Thromboprophylaxis in surgical and medical patients.
Semin Respir Crit Care Med. 2012 Apr;33(2):163-75
Authors: Bozzato S, Galli L, Ageno W
Venous thromboembolism (VTE) remains the most common preventable cause of death in hospitalized patients. There is much evidence to show the efficacy of prophylactic strategies to prevent VTE in at-risk hospitalized patients. For example, pharmacological prophylaxis reduces the risk of pulmonary embolism by 75% in general surgical patients and by 57% in medical patients. Thus international guidelines strongly recommend effective preventive strategies for all hospitalized patients defined as moderate to high risk for VTE. Effective pharmacological thromboprophylaxis includes low-dose unfractionated heparin (UFH), low molecular weight heparin (LMWH), fondaparinux, and warfarin. Mechanical prophylaxis with graduated compression stockings and intermittent pneumatic compression is also recommended as an alternative or in combination with pharmacological prophylaxis. Although the volume of evidence supporting the use of thromboprophylaxis is growing, the number of patients receiving adequate prophylaxis is not. Several studies have shown that nearly half of the patients undergoing major surgery or hospitalized for medical illnesses do not receive appropriate antithrombotic prophylaxis. Reducing the discrepancy between evidence-based recommendations and clinical practice seems to be a cost-effective goal. Developing and promoting local protocols and educational activities to encourage prophylaxis in daily clinical practice may be effective. New oral anticoagulant drugs with potentially favorable pharmacokinetic and pharmacodynamic characteristics have been developed. After the positive results of phase 3 clinical trials, some of these drugs have been approved for clinical use in the prevention of VTE in the high-risk setting of major orthopedic surgery. These agents include the direct thrombin inhibitor dabigatran etexilate and the direct factor Xa inhibitors rivaroxaban and apixaban.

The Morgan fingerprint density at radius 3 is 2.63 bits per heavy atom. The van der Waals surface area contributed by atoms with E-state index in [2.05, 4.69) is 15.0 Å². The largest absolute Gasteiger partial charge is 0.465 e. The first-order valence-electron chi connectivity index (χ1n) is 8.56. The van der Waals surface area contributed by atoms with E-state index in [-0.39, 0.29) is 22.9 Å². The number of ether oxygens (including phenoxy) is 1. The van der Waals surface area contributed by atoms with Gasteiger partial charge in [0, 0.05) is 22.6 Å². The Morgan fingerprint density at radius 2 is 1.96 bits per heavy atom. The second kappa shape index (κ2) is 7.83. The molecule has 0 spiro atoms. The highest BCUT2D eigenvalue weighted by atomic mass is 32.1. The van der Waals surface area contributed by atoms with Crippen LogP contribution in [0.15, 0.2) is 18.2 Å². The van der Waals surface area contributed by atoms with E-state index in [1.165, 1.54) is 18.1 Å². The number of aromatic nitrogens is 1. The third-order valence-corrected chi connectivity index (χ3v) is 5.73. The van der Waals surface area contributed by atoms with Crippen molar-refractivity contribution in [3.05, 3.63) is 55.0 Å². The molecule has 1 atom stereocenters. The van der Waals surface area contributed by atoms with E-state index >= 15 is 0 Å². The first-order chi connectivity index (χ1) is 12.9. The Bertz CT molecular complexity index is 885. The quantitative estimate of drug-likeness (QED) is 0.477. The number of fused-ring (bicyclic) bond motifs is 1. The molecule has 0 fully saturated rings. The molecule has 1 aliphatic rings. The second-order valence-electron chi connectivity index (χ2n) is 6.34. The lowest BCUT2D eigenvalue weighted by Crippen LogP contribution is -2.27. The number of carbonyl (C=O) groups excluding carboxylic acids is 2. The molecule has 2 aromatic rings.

PMID: 22648489 [PubMed - in process]